Readers’ wildlife photos

Today we have some photos from the Galápagos, taken by reader Karen Bartelt (see her earlier photos of giant tortoises).

Some miscellaneous photos from the Galapagos

First three are Sally Lightfoot crabs (Grapsus grapsus).  Pic 1 molting, pic 2 reproducing, pic 3 hanging out – all shot on Fernandina:
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Red billed tropicbird (Phaethon aethereus) nesting and flying – Genovesa:
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Galapagos short-eared owl (Aseo flammeaus galapagoensis) – Genovesa.  It was first hiding in a rock outcropping, but later came out into the sun.

IMHO, Genovesa is the best island for wildlife!

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JAC: This owl is an endemic, and as the Galapagos Conservation Trust notes:
The Galapagos short-eared owl has developed a unique hunting behaviour on Genovesa island, at a colony of storm petrels. The petrels nest deep in tunnels in the lava rock, usually out of reach of the owls. However the owls have learnt to stalk nearby, watching the petrels as they enter and leave the tunnels. The owls then wait close by for the petrel to leave the tunnel and catch them unawares. Another technique they use is to hide in the entrance of the tunnel to grab a petrel as it flies in.
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19 Comments

  1. GBJames
    Posted December 7, 2016 at 7:35 am | Permalink

    Grandeur in this view of life!

  2. Posted December 7, 2016 at 7:38 am | Permalink

    Nice photos!

    Looks like you are using a mirror telephoto lens for some of the shots. Which one?

    • Karen Bartelt
      Posted December 7, 2016 at 8:55 am | Permalink

      No fancy lenses here. These were all taken with a Lumix.

      • Posted December 7, 2016 at 10:47 am | Permalink

        Which model Lumix?*

        You are getting the “donut” bokeh spots in the second owl shot, which generally denotes a mirror lens. Interesting.

        (* I have a Lumix LX5 compact plus an array of Lumix lenses for my Olympus micro 4/3 cameras. I love the Lumix/Leica stuff.)

        • Karen Bartelt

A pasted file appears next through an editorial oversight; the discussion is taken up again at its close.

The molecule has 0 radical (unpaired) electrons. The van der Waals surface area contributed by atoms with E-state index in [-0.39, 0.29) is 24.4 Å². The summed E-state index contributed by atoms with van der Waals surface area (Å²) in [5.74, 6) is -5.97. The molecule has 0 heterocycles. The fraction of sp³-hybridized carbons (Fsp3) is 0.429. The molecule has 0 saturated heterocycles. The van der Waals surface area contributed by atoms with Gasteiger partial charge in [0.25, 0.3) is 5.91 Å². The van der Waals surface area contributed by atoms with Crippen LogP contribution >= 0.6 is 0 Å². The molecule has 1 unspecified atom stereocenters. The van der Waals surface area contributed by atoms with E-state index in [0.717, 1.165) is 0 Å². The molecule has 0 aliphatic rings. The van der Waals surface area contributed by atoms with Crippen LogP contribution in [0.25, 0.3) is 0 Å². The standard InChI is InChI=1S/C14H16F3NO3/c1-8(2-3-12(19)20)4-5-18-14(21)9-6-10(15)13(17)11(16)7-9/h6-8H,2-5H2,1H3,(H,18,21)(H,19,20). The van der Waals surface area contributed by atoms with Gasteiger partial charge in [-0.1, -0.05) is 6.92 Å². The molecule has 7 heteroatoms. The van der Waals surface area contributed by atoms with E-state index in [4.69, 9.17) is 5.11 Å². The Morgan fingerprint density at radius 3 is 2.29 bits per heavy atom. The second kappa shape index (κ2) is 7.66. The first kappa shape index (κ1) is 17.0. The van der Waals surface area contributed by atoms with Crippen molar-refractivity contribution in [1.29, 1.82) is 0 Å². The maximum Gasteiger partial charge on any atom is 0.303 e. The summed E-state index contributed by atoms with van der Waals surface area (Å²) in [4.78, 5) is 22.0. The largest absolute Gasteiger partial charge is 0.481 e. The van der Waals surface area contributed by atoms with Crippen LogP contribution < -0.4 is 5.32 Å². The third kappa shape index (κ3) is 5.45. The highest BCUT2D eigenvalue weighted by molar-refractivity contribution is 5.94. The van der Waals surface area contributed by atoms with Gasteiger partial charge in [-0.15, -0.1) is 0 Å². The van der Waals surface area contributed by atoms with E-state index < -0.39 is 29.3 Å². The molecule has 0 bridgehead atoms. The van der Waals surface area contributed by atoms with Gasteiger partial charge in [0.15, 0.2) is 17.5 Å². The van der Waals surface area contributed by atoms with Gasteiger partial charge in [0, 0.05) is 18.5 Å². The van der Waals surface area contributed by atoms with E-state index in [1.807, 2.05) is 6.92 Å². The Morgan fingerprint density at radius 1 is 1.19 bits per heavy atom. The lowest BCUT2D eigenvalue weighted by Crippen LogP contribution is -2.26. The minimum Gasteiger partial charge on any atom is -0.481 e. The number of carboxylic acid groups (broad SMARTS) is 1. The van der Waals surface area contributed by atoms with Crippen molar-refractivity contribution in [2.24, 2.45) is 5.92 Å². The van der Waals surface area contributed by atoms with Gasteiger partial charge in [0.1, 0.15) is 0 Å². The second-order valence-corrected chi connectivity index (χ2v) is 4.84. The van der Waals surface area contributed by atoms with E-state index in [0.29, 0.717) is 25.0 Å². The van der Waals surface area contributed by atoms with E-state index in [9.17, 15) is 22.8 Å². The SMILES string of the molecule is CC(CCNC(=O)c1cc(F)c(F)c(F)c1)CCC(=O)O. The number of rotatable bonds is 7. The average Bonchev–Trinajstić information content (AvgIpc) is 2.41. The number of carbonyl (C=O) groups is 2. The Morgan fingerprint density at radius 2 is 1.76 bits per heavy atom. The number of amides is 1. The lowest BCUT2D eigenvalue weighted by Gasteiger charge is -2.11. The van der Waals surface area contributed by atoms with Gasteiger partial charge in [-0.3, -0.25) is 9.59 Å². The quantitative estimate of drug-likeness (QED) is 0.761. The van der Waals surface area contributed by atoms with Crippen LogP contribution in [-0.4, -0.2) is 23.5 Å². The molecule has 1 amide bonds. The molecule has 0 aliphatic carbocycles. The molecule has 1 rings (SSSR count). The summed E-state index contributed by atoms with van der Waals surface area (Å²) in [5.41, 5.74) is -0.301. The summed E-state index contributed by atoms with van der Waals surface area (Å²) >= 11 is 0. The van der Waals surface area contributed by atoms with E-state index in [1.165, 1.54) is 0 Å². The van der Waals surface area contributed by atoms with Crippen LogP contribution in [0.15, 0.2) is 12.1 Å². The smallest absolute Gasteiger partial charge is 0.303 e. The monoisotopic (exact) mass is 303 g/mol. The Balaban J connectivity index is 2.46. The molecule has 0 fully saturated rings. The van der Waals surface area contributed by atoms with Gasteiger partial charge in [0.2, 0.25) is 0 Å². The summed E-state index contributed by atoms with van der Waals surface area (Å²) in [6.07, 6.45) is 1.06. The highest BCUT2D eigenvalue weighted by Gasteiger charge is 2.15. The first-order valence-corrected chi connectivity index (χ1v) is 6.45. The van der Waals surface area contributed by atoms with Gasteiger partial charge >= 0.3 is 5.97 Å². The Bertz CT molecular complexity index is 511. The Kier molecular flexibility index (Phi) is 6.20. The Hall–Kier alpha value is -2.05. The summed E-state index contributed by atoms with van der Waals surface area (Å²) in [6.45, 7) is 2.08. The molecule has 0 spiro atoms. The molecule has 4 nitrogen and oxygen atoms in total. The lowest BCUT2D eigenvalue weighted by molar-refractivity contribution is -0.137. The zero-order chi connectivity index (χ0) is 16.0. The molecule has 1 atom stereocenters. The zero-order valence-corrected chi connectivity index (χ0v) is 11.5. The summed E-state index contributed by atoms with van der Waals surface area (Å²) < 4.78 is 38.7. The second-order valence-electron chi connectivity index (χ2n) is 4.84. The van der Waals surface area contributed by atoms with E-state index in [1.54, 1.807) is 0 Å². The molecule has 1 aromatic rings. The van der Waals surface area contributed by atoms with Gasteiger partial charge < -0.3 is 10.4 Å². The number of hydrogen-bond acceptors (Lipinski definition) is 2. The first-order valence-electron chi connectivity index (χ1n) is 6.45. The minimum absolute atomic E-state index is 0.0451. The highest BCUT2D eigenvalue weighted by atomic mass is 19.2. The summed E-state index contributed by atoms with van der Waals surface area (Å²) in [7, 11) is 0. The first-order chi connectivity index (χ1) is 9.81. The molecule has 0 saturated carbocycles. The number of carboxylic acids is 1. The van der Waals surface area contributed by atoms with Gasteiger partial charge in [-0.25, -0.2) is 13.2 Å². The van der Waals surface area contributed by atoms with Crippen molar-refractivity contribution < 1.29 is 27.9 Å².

Posted December 7, 2016 at 6:23 pm | Permalink

          DMC FZ200. The lens is a Leica; can really bring in a lot of light.

  3. HaggisForBrains
    Posted December 7, 2016 at 7:46 am | Permalink

    sub

  4. geckzilla
    Posted December 7, 2016 at 7:53 am | Permalink

    Oh my gosh, crabs do it missionary style? I had no idea. Not a whole lot of animals do it like that, do they? I had to look up other crustaceans. Lobsters too! How many others?

    • GBJames
      Posted December 7, 2016 at 7:56 am | Permalink

      Nearly all of the Mormons, I hear.

    • Karen Bartelt
      Posted December 7, 2016 at 8:56 am | Permalink

      Yes, I was shocked as well.

    • Mark Sturtevant
      Posted December 7, 2016 at 9:22 am | Permalink

      The decapod crustaceans do this as a rule. I used to do research with crayfish, and it was pretty amusing to catch them at it.
      Also orangutans.
      And I think cetaceans, at times.

      Anyone one else know of others? This is purely for ‘research’ purposes…

      • Mark Sturtevant
        Posted December 7, 2016 at 9:27 am | Permalink

        In the crayfishes, the females would semi-annually become receptive to mating, and if you pick them up they would stretch out their legs and ‘happily’ lay in your hand on their backs.
        ok, I will stop commenting to myself now. Its just that I have a lot of fond memories associated with crustacean sex…

        • rickflick
          Posted December 7, 2016 at 9:44 am | Permalink

          Pictures? 😉

          • Mark Sturtevant
            Posted December 7, 2016 at 2:25 pm | Permalink

            SFW: YBoomChuckaWaWaaa.

            • rickflick
              Posted December 7, 2016 at 3:31 pm | Permalink

              Wow! There’s got to be a CritterPornHub for that stuff. 😉

  5. Mark Sturtevant
    Posted December 7, 2016 at 9:24 am | Permalink

    Beautiful crabs. The ‘molting’ one may be just blowing bubbles out of their gill chambers under the carapace, unless I am misunderstanding it.

    • Karen Bartelt
      Posted December 7, 2016 at 6:24 pm | Permalink

      The guides said it was molting; that’s all I have to go on.

  6. rickflick
    Posted December 7, 2016 at 9:47 am | Permalink

    I wonder why the crabs aren’t dull and dark as the rocks. They stand out like a hand of very sore thumbs. They seem to be begging for some bird of prey to have them for lunch.

    • Posted December 7, 2016 at 10:48 am | Permalink

      Yes, very interesting that!

    • Karen Bartelt
      Posted December 7, 2016 at 6:25 pm | Permalink

      The juveniles are quite black. As they mature, they develop those glorious colors.


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